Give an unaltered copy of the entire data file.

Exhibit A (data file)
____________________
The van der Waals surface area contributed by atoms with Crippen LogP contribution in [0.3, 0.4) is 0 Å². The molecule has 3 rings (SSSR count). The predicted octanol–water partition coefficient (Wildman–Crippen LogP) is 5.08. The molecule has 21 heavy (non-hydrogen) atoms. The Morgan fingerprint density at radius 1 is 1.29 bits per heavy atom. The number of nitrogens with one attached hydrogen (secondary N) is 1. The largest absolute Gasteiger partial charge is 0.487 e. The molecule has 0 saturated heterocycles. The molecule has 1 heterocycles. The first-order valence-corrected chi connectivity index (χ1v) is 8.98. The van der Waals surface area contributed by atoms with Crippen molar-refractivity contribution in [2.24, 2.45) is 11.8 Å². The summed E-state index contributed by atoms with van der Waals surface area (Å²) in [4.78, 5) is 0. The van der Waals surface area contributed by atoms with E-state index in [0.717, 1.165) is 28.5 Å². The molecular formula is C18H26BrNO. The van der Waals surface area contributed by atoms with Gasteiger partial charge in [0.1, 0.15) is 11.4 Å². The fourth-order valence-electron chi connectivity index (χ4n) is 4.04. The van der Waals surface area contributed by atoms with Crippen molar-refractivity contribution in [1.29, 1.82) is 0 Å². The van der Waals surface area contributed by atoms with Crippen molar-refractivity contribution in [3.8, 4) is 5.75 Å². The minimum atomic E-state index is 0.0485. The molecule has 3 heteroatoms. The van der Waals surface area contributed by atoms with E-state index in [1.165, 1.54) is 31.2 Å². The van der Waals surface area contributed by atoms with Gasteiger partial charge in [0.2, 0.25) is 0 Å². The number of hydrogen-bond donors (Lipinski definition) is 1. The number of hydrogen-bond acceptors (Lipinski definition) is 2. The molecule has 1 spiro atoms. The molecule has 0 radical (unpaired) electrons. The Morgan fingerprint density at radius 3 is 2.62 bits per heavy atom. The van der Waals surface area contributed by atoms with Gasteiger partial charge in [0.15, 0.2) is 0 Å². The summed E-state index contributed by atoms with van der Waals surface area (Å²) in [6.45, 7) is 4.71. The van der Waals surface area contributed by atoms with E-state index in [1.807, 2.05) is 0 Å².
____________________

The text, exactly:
The van der Waals surface area contributed by atoms with Crippen LogP contribution in [0.3, 0.4) is 0 Å². The molecule has 3 rings (SSSR count). The predicted octanol–water partition coefficient (Wildman–Crippen LogP) is 5.08. The molecule has 21 heavy (non-hydrogen) atoms. The Morgan fingerprint density at radius 1 is 1.29 bits per heavy atom. The number of nitrogens with one attached hydrogen (secondary N) is 1. The largest absolute Gasteiger partial charge is 0.487 e. The molecule has 0 saturated heterocycles. The molecule has 1 heterocycles. The first-order valence-corrected chi connectivity index (χ1v) is 8.98. The van der Waals surface area contributed by atoms with Crippen molar-refractivity contribution in [2.24, 2.45) is 11.8 Å². The summed E-state index contributed by atoms with van der Waals surface area (Å²) in [4.78, 5) is 0. The van der Waals surface area contributed by atoms with E-state index in [0.717, 1.165) is 28.5 Å². The molecular formula is C18H26BrNO. The van der Waals surface area contributed by atoms with Gasteiger partial charge in [0.1, 0.15) is 11.4 Å². The fourth-order valence-electron chi connectivity index (χ4n) is 4.04. The van der Waals surface area contributed by atoms with Crippen molar-refractivity contribution in [1.29, 1.82) is 0 Å². The van der Waals surface area contributed by atoms with Crippen molar-refractivity contribution in [3.8, 4) is 5.75 Å². The minimum atomic E-state index is 0.0485. The molecule has 3 heteroatoms. The van der Waals surface area contributed by atoms with E-state index in [1.165, 1.54) is 31.2 Å². The van der Waals surface area contributed by atoms with Gasteiger partial charge in [0.2, 0.25) is 0 Å². The number of hydrogen-bond donors (Lipinski definition) is 1. The number of hydrogen-bond acceptors (Lipinski definition) is 2. The molecule has 1 spiro atoms. The molecule has 0 radical (unpaired) electrons. The Morgan fingerprint density at radius 3 is 2.62 bits per heavy atom. The van der Waals surface area contributed by atoms with Gasteiger partial charge in [0.15, 0.2) is 0 Å². The summed E-state index contributed by atoms with van der Waals surface area (Å²) in [6.45, 7) is 4.71. The van der Waals surface area contributed by atoms with E-state index in [1.807, 2.05) is 0 Å².